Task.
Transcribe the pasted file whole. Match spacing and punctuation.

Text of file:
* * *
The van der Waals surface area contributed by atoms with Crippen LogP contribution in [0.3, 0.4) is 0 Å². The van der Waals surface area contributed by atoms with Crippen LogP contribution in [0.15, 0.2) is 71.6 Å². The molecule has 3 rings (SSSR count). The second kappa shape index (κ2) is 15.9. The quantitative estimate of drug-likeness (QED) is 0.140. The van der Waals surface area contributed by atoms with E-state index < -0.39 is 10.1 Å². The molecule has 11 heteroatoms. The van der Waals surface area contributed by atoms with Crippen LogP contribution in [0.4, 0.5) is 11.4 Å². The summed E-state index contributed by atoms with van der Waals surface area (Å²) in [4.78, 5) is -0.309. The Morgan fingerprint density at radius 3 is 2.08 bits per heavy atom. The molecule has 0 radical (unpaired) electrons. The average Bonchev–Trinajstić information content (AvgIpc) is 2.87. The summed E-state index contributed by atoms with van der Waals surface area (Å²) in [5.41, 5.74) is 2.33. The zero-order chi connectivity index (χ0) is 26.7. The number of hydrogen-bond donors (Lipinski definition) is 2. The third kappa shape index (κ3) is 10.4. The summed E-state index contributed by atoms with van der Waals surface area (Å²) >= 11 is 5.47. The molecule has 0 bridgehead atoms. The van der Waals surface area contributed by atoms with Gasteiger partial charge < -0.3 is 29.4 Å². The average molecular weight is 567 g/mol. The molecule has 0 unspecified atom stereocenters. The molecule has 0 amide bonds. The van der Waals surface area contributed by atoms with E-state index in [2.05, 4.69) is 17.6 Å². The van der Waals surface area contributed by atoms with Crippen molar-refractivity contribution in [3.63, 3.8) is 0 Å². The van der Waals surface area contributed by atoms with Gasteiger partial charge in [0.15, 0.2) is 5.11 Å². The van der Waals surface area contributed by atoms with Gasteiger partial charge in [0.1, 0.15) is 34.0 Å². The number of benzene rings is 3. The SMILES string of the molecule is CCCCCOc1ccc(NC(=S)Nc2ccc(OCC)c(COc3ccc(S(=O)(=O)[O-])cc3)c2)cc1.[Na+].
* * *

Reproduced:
The van der Waals surface area contributed by atoms with Crippen LogP contribution in [0.3, 0.4) is 0 Å². The van der Waals surface area contributed by atoms with Crippen LogP contribution in [0.15, 0.2) is 71.6 Å². The molecule has 3 rings (SSSR count). The second kappa shape index (κ2) is 15.9. The quantitative estimate of drug-likeness (QED) is 0.140. The van der Waals surface area contributed by atoms with E-state index < -0.39 is 10.1 Å². The molecule has 11 heteroatoms. The van der Waals surface area contributed by atoms with Crippen LogP contribution in [0.4, 0.5) is 11.4 Å². The summed E-state index contributed by atoms with van der Waals surface area (Å²) in [4.78, 5) is -0.309. The Morgan fingerprint density at radius 3 is 2.08 bits per heavy atom. The molecule has 0 radical (unpaired) electrons. The average Bonchev–Trinajstić information content (AvgIpc) is 2.87. The summed E-state index contributed by atoms with van der Waals surface area (Å²) in [5.41, 5.74) is 2.33. The zero-order chi connectivity index (χ0) is 26.7. The number of hydrogen-bond donors (Lipinski definition) is 2. The third kappa shape index (κ3) is 10.4. The summed E-state index contributed by atoms with van der Waals surface area (Å²) >= 11 is 5.47. The molecule has 0 bridgehead atoms. The van der Waals surface area contributed by atoms with Gasteiger partial charge < -0.3 is 29.4 Å². The average molecular weight is 567 g/mol. The molecule has 0 unspecified atom stereocenters. The molecule has 0 amide bonds. The van der Waals surface area contributed by atoms with E-state index in [2.05, 4.69) is 17.6 Å². The van der Waals surface area contributed by atoms with Crippen molar-refractivity contribution in [3.63, 3.8) is 0 Å². The van der Waals surface area contributed by atoms with Gasteiger partial charge in [0.15, 0.2) is 5.11 Å². The van der Waals surface area contributed by atoms with Gasteiger partial charge in [0.1, 0.15) is 34.0 Å². The number of benzene rings is 3. The SMILES string of the molecule is CCCCCOc1ccc(NC(=S)Nc2ccc(OCC)c(COc3ccc(S(=O)(=O)[O-])cc3)c2)cc1.[Na+].